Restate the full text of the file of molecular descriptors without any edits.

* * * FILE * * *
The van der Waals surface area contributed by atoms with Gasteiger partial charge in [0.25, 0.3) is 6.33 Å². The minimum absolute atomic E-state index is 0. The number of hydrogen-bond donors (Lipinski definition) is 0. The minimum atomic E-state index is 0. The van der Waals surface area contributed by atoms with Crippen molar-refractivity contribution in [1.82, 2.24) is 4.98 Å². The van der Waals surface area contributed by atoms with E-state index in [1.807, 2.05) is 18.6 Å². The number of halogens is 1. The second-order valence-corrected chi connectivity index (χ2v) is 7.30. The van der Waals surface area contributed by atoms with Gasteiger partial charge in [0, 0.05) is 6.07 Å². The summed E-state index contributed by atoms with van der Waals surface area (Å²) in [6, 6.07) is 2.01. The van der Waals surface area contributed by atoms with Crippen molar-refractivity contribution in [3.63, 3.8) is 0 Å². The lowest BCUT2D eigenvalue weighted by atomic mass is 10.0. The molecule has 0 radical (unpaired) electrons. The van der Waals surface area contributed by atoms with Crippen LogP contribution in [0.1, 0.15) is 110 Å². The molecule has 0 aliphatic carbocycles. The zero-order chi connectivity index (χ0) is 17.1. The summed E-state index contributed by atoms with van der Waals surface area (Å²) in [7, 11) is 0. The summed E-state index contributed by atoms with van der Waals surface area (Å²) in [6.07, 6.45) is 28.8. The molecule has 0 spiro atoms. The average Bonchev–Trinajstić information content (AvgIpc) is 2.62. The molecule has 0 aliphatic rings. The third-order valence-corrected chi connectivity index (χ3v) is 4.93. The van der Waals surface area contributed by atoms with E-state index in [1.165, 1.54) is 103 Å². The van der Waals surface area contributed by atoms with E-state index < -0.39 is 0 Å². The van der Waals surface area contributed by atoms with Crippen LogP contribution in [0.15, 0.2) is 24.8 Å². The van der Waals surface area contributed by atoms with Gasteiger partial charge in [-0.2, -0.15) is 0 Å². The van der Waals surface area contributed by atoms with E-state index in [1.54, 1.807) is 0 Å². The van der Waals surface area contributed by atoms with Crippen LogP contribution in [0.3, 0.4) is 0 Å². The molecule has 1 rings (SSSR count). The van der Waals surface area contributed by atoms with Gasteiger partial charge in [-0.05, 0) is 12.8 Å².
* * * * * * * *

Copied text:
The van der Waals surface area contributed by atoms with Gasteiger partial charge in [0.25, 0.3) is 6.33 Å². The minimum absolute atomic E-state index is 0. The number of hydrogen-bond donors (Lipinski definition) is 0. The minimum atomic E-state index is 0. The van der Waals surface area contributed by atoms with Crippen molar-refractivity contribution in [1.82, 2.24) is 4.98 Å². The van der Waals surface area contributed by atoms with E-state index in [1.807, 2.05) is 18.6 Å². The number of halogens is 1. The second-order valence-corrected chi connectivity index (χ2v) is 7.30. The van der Waals surface area contributed by atoms with Gasteiger partial charge in [0, 0.05) is 6.07 Å². The summed E-state index contributed by atoms with van der Waals surface area (Å²) in [6, 6.07) is 2.01. The van der Waals surface area contributed by atoms with Crippen molar-refractivity contribution in [3.63, 3.8) is 0 Å². The lowest BCUT2D eigenvalue weighted by atomic mass is 10.0. The molecule has 0 radical (unpaired) electrons. The van der Waals surface area contributed by atoms with Crippen LogP contribution in [0.1, 0.15) is 110 Å². The molecule has 0 aliphatic carbocycles. The zero-order chi connectivity index (χ0) is 17.1. The summed E-state index contributed by atoms with van der Waals surface area (Å²) in [7, 11) is 0. The summed E-state index contributed by atoms with van der Waals surface area (Å²) in [6.07, 6.45) is 28.8. The molecule has 0 spiro atoms. The average Bonchev–Trinajstić information content (AvgIpc) is 2.62. The molecule has 0 aliphatic rings. The third-order valence-corrected chi connectivity index (χ3v) is 4.93. The van der Waals surface area contributed by atoms with E-state index in [1.165, 1.54) is 103 Å². The van der Waals surface area contributed by atoms with E-state index < -0.39 is 0 Å². The van der Waals surface area contributed by atoms with Crippen LogP contribution in [0.15, 0.2) is 24.8 Å². The van der Waals surface area contributed by atoms with Gasteiger partial charge in [-0.2, -0.15) is 0 Å². The van der Waals surface area contributed by atoms with E-state index in [1.54, 1.807) is 0 Å². The van der Waals surface area contributed by atoms with Crippen LogP contribution in [0.3, 0.4) is 0 Å². The molecule has 1 rings (SSSR count). The van der Waals surface area contributed by atoms with Gasteiger partial charge in [-0.05, 0) is 12.8 Å².